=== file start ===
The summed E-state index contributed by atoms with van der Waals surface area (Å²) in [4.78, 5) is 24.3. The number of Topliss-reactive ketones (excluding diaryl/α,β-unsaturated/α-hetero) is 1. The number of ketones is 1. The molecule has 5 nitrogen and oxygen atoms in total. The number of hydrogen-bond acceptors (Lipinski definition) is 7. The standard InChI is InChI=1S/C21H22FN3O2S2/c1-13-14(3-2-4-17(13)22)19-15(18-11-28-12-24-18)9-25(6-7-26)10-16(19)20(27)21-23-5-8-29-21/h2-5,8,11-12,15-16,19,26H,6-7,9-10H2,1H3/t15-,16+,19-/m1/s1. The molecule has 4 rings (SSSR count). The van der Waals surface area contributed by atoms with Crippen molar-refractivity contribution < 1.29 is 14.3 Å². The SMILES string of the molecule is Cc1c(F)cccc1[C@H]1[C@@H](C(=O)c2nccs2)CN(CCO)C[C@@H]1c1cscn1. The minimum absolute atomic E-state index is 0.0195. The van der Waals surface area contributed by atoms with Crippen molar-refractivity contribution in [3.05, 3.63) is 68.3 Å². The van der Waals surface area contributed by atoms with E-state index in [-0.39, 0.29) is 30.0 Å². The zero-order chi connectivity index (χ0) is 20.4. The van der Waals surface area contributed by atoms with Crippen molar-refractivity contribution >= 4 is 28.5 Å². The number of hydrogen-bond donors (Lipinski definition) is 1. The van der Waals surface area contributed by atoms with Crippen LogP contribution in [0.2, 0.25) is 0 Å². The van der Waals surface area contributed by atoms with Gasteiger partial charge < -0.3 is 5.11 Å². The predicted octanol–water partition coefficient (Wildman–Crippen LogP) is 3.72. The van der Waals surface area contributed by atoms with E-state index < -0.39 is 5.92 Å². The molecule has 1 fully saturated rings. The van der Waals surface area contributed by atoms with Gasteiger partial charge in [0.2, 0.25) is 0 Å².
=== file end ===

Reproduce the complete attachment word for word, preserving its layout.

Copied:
The summed E-state index contributed by atoms with van der Waals surface area (Å²) in [4.78, 5) is 24.3. The number of Topliss-reactive ketones (excluding diaryl/α,β-unsaturated/α-hetero) is 1. The number of ketones is 1. The molecule has 5 nitrogen and oxygen atoms in total. The number of hydrogen-bond acceptors (Lipinski definition) is 7. The standard InChI is InChI=1S/C21H22FN3O2S2/c1-13-14(3-2-4-17(13)22)19-15(18-11-28-12-24-18)9-25(6-7-26)10-16(19)20(27)21-23-5-8-29-21/h2-5,8,11-12,15-16,19,26H,6-7,9-10H2,1H3/t15-,16+,19-/m1/s1. The molecule has 4 rings (SSSR count). The van der Waals surface area contributed by atoms with Crippen molar-refractivity contribution < 1.29 is 14.3 Å². The SMILES string of the molecule is Cc1c(F)cccc1[C@H]1[C@@H](C(=O)c2nccs2)CN(CCO)C[C@@H]1c1cscn1. The minimum absolute atomic E-state index is 0.0195. The van der Waals surface area contributed by atoms with Crippen molar-refractivity contribution in [3.05, 3.63) is 68.3 Å². The van der Waals surface area contributed by atoms with E-state index in [-0.39, 0.29) is 30.0 Å². The zero-order chi connectivity index (χ0) is 20.4. The van der Waals surface area contributed by atoms with Crippen molar-refractivity contribution >= 4 is 28.5 Å². The number of hydrogen-bond donors (Lipinski definition) is 1. The van der Waals surface area contributed by atoms with Crippen LogP contribution in [0.2, 0.25) is 0 Å². The van der Waals surface area contributed by atoms with Gasteiger partial charge < -0.3 is 5.11 Å². The predicted octanol–water partition coefficient (Wildman–Crippen LogP) is 3.72. The van der Waals surface area contributed by atoms with E-state index < -0.39 is 5.92 Å². The molecule has 1 fully saturated rings. The van der Waals surface area contributed by atoms with Gasteiger partial charge in [0.2, 0.25) is 0 Å².